“...the boat is a floating piece of space, a place without a place, that exists by itself, that is closed in on itself and at the same time is given over to the infinity of the sea…”. (Foucault 1967)
On the 21st of July 2018, Clare boarded the ANL Wahroonga container ship and steamed from Australia to China – dwelling in motion for 13 days. The route roughly mirrored that of her great-great-grandmother who travelled from Australia to Asia in 1874, a family narrative that has been passed down between generations in the form of a well-thumbed diary written during her adventure.
The Place Between artworks are a meditation upon the social, environmental and political implications of international trade, the mobility of women and the place between Australia and the rest of the world in the 19th and 21st century.It is part of a series of projects that explore the impact of mobility systems (cars, planes, mobile texhnology and ships) on Australia; and the way in which they have, and continue to, shape our connection to environments, our sense of time and social relationships. It combined performance, photography, story telling and film to create a mixed media series of works which wound together the artists contemporary expedition on the ship with that of her great-great-grandmother. In doing so it created a poetic, generational image of the place we generally fly over – the place much of contemporary Australia ignores – between Australia and the rest of the world.
The Place Between by Clare McCracken; performance documentation by Andrew Ferris, 2018. Exhibited at the Mission to Seafarers, Melbourne (2018) and WORD OF MOUTH, Venice (2019) a Venice Biennale pop-up curated by Peter Hill.
The Place Between: Orlando Floats / 1080p / infinite loop
The Place Between: Passing Manus Island / 4K / infinite loop
In the early 1980s Clare’s father took the Alpine Shire and the small township of Myrtleford (Victoria, Australia) to the Victorian Civil and Administrative Tribunal, contesting the proposed construction of a 17-metre concrete snowman. The big snowman reflects the anxiety of identity experienced by rural Australian towns after the construction of the post Second World War road networks. As they lost their train-lines and were bypassed or driven though, many Australian towns felt like they were slipping off the map of Australia and fading into economic ruin. The big snowman was part of a tradition, inherited from the United States, of big sculptures in small townships, designed to put these communities on the tourist map by trapping the passing car in awe. Ultimately, McCracken’s father was successful and the giant snowman was never built; however, an estimated 300 ‘big things’ were installed from the 1960s on, and many still line Australian rural roadsides.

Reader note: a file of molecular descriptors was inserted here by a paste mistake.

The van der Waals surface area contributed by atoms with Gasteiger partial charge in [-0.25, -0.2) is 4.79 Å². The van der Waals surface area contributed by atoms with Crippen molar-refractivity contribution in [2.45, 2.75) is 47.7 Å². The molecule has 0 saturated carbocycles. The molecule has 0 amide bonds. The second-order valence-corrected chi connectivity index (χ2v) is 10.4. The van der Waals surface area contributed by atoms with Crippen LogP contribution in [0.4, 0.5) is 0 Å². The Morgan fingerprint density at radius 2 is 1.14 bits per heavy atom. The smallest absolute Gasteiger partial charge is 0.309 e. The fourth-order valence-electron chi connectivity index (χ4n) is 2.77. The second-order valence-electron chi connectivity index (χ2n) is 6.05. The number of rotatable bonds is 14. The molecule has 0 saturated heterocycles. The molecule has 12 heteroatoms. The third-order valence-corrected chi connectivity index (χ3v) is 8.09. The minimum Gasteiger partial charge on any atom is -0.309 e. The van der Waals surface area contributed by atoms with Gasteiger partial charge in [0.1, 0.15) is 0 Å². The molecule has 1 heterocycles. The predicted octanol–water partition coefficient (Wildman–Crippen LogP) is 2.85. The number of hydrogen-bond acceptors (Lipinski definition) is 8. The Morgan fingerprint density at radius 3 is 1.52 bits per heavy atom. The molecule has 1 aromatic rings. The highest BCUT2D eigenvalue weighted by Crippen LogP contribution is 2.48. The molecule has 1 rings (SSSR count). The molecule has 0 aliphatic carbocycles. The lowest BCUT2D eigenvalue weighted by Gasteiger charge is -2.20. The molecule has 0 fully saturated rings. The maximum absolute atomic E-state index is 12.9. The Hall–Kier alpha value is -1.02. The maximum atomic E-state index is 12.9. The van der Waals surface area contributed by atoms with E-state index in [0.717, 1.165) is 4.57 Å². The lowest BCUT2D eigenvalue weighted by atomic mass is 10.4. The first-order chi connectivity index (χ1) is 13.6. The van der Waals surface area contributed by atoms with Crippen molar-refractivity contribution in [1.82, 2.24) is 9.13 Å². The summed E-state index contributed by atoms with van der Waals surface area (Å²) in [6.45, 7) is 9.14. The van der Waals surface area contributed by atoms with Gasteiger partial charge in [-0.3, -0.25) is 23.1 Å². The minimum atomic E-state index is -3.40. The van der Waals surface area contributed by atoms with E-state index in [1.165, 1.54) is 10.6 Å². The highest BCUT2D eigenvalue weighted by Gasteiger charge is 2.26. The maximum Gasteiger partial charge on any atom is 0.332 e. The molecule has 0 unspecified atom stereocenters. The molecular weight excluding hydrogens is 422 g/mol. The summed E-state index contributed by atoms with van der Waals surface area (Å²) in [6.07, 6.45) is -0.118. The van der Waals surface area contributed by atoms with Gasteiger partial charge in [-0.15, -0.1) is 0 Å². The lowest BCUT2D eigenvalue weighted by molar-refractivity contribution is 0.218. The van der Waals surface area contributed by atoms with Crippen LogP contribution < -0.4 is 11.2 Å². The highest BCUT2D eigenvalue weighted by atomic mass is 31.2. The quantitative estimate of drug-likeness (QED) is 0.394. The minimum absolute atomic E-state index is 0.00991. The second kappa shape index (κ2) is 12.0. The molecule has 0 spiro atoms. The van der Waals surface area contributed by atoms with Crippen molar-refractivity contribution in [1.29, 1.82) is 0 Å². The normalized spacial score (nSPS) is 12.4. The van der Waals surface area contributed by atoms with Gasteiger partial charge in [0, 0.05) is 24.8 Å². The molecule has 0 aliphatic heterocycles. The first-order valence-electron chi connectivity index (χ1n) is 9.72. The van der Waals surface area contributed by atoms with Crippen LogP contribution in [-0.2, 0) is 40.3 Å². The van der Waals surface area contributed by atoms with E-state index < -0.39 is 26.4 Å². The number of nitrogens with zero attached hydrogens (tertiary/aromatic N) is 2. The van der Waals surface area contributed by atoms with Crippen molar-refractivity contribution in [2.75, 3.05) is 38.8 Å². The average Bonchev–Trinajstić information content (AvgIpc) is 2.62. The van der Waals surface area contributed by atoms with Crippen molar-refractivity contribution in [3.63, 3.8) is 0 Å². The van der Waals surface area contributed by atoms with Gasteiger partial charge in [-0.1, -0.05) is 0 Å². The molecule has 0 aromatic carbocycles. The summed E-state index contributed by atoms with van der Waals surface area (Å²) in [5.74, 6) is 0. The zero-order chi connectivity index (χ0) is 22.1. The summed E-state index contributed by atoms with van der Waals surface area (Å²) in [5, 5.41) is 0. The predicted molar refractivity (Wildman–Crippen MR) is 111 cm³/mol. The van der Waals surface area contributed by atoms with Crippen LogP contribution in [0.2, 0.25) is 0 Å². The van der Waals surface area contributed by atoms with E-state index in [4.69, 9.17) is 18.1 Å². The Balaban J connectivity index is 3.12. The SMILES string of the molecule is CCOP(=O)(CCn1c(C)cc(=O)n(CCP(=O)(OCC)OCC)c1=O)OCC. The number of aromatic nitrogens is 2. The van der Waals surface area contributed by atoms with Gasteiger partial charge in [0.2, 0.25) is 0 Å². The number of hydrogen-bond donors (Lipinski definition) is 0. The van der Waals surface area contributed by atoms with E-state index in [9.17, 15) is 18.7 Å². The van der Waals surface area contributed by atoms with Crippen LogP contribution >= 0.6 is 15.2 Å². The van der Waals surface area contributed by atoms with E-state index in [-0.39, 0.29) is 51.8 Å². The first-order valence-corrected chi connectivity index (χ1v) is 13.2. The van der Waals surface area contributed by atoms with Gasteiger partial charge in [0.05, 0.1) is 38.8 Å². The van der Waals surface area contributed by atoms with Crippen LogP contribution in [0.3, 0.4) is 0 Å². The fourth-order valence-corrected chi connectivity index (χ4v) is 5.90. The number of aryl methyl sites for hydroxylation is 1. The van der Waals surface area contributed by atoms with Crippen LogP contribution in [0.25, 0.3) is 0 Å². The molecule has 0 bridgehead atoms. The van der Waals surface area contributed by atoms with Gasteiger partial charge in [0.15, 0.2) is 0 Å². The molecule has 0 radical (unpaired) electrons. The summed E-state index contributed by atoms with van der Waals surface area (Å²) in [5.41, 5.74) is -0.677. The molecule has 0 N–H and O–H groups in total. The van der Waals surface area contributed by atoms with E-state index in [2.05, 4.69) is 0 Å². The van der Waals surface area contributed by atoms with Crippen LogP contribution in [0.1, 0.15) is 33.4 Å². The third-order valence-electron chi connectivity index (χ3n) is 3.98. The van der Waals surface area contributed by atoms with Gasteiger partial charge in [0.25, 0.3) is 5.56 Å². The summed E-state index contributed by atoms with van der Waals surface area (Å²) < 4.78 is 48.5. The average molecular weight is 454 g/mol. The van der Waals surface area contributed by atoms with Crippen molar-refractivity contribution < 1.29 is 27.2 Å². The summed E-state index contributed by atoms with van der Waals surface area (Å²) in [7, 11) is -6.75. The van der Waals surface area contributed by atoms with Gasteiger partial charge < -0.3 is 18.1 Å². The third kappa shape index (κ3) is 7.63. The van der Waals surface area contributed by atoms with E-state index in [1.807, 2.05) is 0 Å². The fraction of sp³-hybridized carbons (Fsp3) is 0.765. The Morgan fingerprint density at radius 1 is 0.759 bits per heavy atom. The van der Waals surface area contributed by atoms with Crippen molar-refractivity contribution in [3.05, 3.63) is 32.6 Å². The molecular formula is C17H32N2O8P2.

The fight over the giant snowman was lengthy and vicious: a conflict that gave Clare her first nickname – “Snowman Killer” – which plagued her early years of school. Snowman Killer combines performance, sculpture, photography, film and storytelling to present the archive from the original snowman controversy, Clare’s memories of the ordeal and a 7500 km road trip she took with a big carrot – a to-scale representation of the nose of the never constructed snowman – across Australia visiting ‘big things’. In doing so the work also explores the architectural, social, emotional, gendered and environmental impact of the car on rural Australia throughout the second half of the 20th century.
An audio book of Clare’s adventure will be released in July 2019 please email Clare for your free copy - email@example.com.
Lead artist, writer and producer Clare McCracken / documentation of performances Andrew Ferris. Clare is currently looking for exhibition opportunities for Snowman Killer.
The Big Spider and the Big Carrot, Urana.
Snowman Killer: End of the Road. Conceived, Written and Produced by Clare McCracken / Video Documentation and Editing - Jim Arneman / Music - Golden Hour written and composed by Nick Huggins / Props and Costume - Andrew Ferris, Mattea Davies & Clare McCrackenSnowman Killer: End of the Road. Conceived, Written and Produced by Clare McCracken / Video Documentation and Editing - Jim Arneman / Music - Golden Hour written and composed by Nick Huggins / Props and Costume - Andrew Ferris, Mattea Davies & Clare McCracken